Not As Sharp As Occam’s Razor

As previously documented here, The Black Alchemist was Andrew Collins’ self-published sleeper hit which kicked off a flurry of interest in psychic questing. His followup would actually get issued via Arrow, a mainstream publisher, and would be his magnum opus: whilst he had written accounts of psychic quests before and after, none would be as massive, wide-ranging, or take in such a broad picture of his questing career from its inception in 1979 to the book’s emergence in 1991. That book would be The Seventh Sword, perhaps the deepest dive you could take into psychic questing without getting up and actually dabbling in it yourself.

The book is divided into two parts. The first part constitutes Collins’ definitive account of the finding of the Green Stone and the associated Meonia Sword – as he’d previously recounted in his self-published pamphlet The Sword and the Stone, and as Graham Phillips and Martin Keatman detailed in The Green Stone. Far from redundant, this involves Collins going into the subject in substantially greater depth than any previous recounting of the story, and delving into subjects that Phillips and Keatman had only glancingly addressed.

The second part picks up a few years later and takes in a span of some six years; after Collins learns that the Meonia Sword was not a unique artifact, but part of a set of seven, bit by bit the other swords are uncovered. It turns out that the occultists who’d hidden them in past centuries had intended that they be used in a ritual known as the Form of the Lamb, to unfold at a location known as the Heart of the Rose, in order to herald the coming of the Messiah and other such high spiritual and utopian goals. Eventually six swords are discovered, leaving only the titular Seventh Sword – which, due to its association with the powers of darkness, was known as the Black Sword. The book concludes with Collins still searching for it and encouraging readers to help out in the quest.

Over both parts, Collins and his allies must tangle not only with the difficulties of searching out the artifacts but also believe that they are opposed by a grand occult conspiracy – one which the Black Alchemist and his Friends of Hecate were only a local franchise of. With an Illuminati-esque level of power (and the appropriate tangled Masonic heritage), this conspiracy is never too far away. Can Collins and his questers avoid being ground down by… the Wheel???

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Phillips & Keatman, Questers Extraordinaire

This article was originally published on Ferretbrain. I’ve backdated it to its original Ferretbrain publication date but it may have been edited and amended since its original appearance.

“Psychic questing” was a short-lived fad, primarily originating in British New Age and paranormal circles. It largely ran its course in the 1980s and 1990s before largely dying down, largely as a result of the prime instigators behind the concept – Andrew Collins and Graham Phillips – largely moving on from it. Both of them shifted gear into pseudo-academic “alternative history”-type books in a Graham Hancock sort of vein; though apparently they occasionally refer to using psychic sources in their material (and Collins himself has made at least one return to the genre – Twenty-First Century Grail – even after primarily shifting into fringe archaeology), they no longer put it front and centre, and tend to play it down when dealing with audiences they know it won’t fly with.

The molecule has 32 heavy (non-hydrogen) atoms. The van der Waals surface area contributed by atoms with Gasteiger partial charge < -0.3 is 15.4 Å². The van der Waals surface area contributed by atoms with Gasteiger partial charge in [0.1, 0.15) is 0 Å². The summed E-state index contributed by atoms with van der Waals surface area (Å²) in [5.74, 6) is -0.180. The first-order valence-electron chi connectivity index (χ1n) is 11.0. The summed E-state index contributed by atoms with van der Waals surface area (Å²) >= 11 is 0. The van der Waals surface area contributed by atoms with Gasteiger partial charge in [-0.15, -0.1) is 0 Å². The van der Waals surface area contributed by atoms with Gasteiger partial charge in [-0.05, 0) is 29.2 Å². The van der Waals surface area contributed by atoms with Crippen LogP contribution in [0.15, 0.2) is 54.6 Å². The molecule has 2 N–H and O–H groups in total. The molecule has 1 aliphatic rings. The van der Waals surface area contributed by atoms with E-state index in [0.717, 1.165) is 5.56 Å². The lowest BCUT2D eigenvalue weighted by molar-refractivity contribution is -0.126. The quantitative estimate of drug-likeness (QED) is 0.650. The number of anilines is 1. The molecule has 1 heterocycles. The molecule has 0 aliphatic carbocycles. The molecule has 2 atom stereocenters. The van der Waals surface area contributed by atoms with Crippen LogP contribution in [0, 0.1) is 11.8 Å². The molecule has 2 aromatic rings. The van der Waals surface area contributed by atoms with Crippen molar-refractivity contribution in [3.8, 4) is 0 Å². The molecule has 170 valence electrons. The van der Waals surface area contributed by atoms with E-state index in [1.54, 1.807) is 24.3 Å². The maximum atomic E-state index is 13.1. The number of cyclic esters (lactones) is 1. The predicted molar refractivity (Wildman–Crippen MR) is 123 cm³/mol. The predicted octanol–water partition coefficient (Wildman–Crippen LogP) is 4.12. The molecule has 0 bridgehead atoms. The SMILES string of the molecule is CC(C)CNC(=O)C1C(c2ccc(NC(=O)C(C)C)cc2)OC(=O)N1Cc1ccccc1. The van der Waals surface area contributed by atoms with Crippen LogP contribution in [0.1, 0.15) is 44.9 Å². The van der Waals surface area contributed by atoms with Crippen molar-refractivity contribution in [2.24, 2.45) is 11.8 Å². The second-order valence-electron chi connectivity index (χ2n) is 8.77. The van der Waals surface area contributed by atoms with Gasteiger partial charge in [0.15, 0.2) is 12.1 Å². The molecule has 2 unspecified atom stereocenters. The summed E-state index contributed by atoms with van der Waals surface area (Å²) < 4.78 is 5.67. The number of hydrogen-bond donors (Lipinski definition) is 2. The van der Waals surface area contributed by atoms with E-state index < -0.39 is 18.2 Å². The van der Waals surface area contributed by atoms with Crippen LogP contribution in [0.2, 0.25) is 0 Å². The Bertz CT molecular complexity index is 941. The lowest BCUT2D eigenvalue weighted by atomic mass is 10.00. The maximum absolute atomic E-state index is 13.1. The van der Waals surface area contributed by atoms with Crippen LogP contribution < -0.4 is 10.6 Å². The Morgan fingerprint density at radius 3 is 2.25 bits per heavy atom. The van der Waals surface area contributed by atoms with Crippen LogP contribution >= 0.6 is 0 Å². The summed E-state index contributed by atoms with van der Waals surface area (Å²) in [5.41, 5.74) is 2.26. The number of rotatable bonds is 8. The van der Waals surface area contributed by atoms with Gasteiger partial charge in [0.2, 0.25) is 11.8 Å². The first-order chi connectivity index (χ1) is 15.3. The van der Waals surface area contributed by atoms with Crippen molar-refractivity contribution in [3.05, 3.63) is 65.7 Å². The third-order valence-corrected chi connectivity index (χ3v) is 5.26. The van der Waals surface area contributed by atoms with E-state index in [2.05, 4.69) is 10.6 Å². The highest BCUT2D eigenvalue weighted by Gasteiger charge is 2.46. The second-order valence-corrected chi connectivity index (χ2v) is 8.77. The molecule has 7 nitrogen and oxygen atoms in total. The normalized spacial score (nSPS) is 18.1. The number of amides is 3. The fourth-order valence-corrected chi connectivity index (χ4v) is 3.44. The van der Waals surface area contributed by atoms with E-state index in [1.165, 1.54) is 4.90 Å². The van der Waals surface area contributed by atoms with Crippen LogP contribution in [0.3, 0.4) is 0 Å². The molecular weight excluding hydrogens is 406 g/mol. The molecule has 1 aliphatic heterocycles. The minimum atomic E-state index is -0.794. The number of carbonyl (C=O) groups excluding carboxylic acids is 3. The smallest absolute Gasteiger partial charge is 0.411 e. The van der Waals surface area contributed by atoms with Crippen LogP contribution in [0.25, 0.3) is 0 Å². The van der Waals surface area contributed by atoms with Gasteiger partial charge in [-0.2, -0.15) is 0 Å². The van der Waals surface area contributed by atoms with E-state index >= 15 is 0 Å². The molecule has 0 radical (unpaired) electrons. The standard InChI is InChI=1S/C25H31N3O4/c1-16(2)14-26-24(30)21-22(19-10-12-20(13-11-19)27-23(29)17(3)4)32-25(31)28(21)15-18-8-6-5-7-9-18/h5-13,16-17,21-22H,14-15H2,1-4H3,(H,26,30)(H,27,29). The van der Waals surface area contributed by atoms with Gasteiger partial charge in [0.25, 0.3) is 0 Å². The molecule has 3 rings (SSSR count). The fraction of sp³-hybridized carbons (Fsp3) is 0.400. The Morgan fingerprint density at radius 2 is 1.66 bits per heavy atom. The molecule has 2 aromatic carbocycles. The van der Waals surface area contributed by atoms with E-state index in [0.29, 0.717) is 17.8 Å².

The idea is simple: rather than just deploying psychic talents in a mediumistic manner, sat around a table interviewing any spirits who happen to float by, psychic questing involves going out and about – seeing where your intuition takes you, psychically attuning to the lay of the land (or the ley of the lines), and discovering what there is to discover out there. Psychic questing expeditions tended to involve a lot in the way of uncovering lost artifacts, unravelling the hidden histories of sacred sites, befriending benign spiritual presences and getting spooked by malign ones – in short, all the ingredients of a fun story.

Maybe the participants in the fad were all making shit up, but if they were, everyone seemed to be willing to be mutually taken in. The objective reality of what they were getting up to has, of course, severe question marks over it. (For one thing, as much as participants in the scene were convinced that they had moments of genuine spiritual and psychic danger, I’m not aware of any instance where a quest went wrong to an extent that this danger actually came to its full fruition.) Nonetheless, it’s a field of paranormal research where, even if it’s all nonsense, at least the participants are telling an interesting story that’s a bit different from the usual table-rapping seances or channellings of New Agey platitudes.

To my knowledge, the first authors whose psychic questing chronicles became published via a major publisher (as opposed to releasing their results in self-published pamphlets) were Graham Phillips and Martin Keatman, who collaborated on two books that got published through Spearman and Grafton and paved the way for later offerings in the same microgenre.

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